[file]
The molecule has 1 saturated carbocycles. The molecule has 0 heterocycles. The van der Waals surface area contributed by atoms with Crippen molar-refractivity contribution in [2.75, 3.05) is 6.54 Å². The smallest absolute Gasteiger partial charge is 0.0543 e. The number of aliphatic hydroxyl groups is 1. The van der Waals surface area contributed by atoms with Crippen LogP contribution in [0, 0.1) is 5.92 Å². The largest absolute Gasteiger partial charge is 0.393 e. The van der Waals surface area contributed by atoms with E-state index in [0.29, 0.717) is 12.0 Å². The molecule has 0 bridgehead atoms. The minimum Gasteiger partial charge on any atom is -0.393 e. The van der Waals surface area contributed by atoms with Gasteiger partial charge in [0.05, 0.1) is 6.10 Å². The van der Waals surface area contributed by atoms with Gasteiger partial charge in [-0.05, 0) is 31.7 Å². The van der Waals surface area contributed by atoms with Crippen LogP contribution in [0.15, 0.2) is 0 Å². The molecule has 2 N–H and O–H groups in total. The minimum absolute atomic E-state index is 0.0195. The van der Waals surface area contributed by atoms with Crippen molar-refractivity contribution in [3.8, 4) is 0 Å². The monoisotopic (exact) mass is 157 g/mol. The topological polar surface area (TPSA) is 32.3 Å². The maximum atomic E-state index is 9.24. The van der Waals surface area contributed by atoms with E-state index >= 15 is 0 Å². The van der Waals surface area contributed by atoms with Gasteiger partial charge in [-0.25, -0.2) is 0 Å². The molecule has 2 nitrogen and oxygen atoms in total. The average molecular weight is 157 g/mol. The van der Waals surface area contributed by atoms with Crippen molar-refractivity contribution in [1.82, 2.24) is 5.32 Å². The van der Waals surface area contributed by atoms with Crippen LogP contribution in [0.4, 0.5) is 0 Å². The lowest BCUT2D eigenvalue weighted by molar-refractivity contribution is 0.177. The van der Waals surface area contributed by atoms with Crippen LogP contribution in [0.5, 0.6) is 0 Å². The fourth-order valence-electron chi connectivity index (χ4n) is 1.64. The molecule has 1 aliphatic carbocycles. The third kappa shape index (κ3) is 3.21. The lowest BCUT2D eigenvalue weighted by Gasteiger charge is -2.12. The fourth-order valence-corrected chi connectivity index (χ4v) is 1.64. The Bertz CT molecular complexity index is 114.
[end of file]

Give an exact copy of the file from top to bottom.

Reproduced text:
The molecule has 1 saturated carbocycles. The molecule has 0 heterocycles. The van der Waals surface area contributed by atoms with Crippen molar-refractivity contribution in [2.75, 3.05) is 6.54 Å². The smallest absolute Gasteiger partial charge is 0.0543 e. The number of aliphatic hydroxyl groups is 1. The van der Waals surface area contributed by atoms with Crippen LogP contribution in [0, 0.1) is 5.92 Å². The largest absolute Gasteiger partial charge is 0.393 e. The van der Waals surface area contributed by atoms with E-state index in [0.29, 0.717) is 12.0 Å². The molecule has 0 bridgehead atoms. The minimum Gasteiger partial charge on any atom is -0.393 e. The van der Waals surface area contributed by atoms with Gasteiger partial charge in [0.05, 0.1) is 6.10 Å². The van der Waals surface area contributed by atoms with Gasteiger partial charge in [-0.05, 0) is 31.7 Å². The van der Waals surface area contributed by atoms with Crippen LogP contribution in [0.15, 0.2) is 0 Å². The molecule has 2 N–H and O–H groups in total. The minimum absolute atomic E-state index is 0.0195. The van der Waals surface area contributed by atoms with Crippen molar-refractivity contribution in [3.8, 4) is 0 Å². The monoisotopic (exact) mass is 157 g/mol. The topological polar surface area (TPSA) is 32.3 Å². The maximum atomic E-state index is 9.24. The van der Waals surface area contributed by atoms with E-state index >= 15 is 0 Å². The van der Waals surface area contributed by atoms with Gasteiger partial charge in [-0.25, -0.2) is 0 Å². The molecule has 2 nitrogen and oxygen atoms in total. The average molecular weight is 157 g/mol. The van der Waals surface area contributed by atoms with Crippen molar-refractivity contribution in [1.82, 2.24) is 5.32 Å². The van der Waals surface area contributed by atoms with Crippen LogP contribution in [0.4, 0.5) is 0 Å². The lowest BCUT2D eigenvalue weighted by molar-refractivity contribution is 0.177. The van der Waals surface area contributed by atoms with Crippen LogP contribution in [0.5, 0.6) is 0 Å². The fourth-order valence-electron chi connectivity index (χ4n) is 1.64. The molecule has 1 aliphatic carbocycles. The third kappa shape index (κ3) is 3.21. The lowest BCUT2D eigenvalue weighted by Gasteiger charge is -2.12. The fourth-order valence-corrected chi connectivity index (χ4v) is 1.64. The Bertz CT molecular complexity index is 114.